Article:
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Asante Akyem North Municipal Assembly saddled with GH¢267m ‘herdsmen-farmers conflict’ debt

Herdsmen With Cattle Fulani File photo

Sat, 24 Dec 2022 Source:

It has emerged that the Asante Akyem North Municipal Assembly has incurred a debt of GH¢267 million since 2017 in keeping safety, peace and security within its jurisdiction which has been disturbed by a perennial violent conflict between nomadic herdsmen and indigenes.

Besides this debt, the municipal assembly still spends about two million Ghana Cedis a month translating into about 80 per cent of its share of the District Assembly Common Fund to ensure the peace remains undisturbed.

The Municipal Chief Executive, Mr. Francis Oti Bless, disclosed this at Akyawkrom near Ejisu in the Ashanti region at a workshop during which a team of scientists presented a preliminary findings of their research on the violent conflict between roving cattle herdsmen and farmers.

The ‘Access-Authority Nexus in Farmer-Herder Conflict’ project is a four and a half-year research into the actual causative factors of what has become a perennial farmer-herder conflict in parts of Ghana.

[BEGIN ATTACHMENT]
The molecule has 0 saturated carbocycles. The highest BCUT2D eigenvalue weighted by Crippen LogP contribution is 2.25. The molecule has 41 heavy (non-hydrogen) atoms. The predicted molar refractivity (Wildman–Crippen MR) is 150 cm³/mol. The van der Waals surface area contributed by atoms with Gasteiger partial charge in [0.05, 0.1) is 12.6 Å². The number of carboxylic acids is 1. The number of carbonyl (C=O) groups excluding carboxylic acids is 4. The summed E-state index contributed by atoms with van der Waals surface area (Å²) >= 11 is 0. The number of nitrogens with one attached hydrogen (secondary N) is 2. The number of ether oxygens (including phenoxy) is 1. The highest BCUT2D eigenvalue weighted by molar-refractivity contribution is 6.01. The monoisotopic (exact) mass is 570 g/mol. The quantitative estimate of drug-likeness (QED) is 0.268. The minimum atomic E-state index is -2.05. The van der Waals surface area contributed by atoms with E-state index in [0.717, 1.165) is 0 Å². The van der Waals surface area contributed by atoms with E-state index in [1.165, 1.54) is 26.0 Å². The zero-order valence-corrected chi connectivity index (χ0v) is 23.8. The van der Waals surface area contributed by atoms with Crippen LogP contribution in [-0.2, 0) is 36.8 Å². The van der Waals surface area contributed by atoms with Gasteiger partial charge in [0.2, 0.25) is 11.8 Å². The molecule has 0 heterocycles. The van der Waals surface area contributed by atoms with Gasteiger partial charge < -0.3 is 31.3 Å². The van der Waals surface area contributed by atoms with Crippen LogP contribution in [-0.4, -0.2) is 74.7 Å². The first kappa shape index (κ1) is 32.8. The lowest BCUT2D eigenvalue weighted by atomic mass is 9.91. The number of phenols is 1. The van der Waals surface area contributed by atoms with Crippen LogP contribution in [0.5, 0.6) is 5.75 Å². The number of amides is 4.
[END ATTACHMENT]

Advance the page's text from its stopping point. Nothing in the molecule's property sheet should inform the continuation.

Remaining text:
The research project, began in 2019 with an amount of two million Kroner by the Government of Denmark, is being undertaken by a team of scientists made up of Professors, post-doctoral, Ph.D. fellows and MPhil students from the Kwame Nkrumah University of Science and Technology (KNUST), University for Development Studies (UDS) and the University for Energy and Renewable Resources (UENR).

The study, which is tracing the history of the situation, has different teams looking at the herder-farmer conflict from different perspectives including the causes, impact on livelihoods, food security as well as peace and security of the affected geographical areas.

Using PowerPoint presentation, the team of scientists noted that, even with just a year more to complete the entire research project, has already made some important preliminary findings about the real issues at play in the conflict which they observe is not limited to only one administrative enclave in the country.

For example, it has tentatively unraveled irregular land allocation and occupation by both farmers and the nomadic herdsmen as the major underlying factor that is still leading to the loss of the lives of both humans and cattle, loss of livelihoods, poverty, insecurity and a substantial drain of the revenue of the concerned District Assemblies affected, leading to stagnation of socio-economic development in their respective jurisdictions.

The forum at Akyawkrom near Ejisu in the Ashanti was not only to enable the scientists present their initial findings to the key stakeholders in the subject matter but to also generate their inputs into the project, having held an inception forum with them before it took off in 2019.

Among the participants were officials from the Sekyere Afram Plains District and Asante Akyem North Municipality, traditional leaders, farmers, herdsmen and security personnel from the two districts where the study has concentrated as well as representatives of the Fulani community at the national level in addition to a delegation from the National Ranching and Transhumance Committee.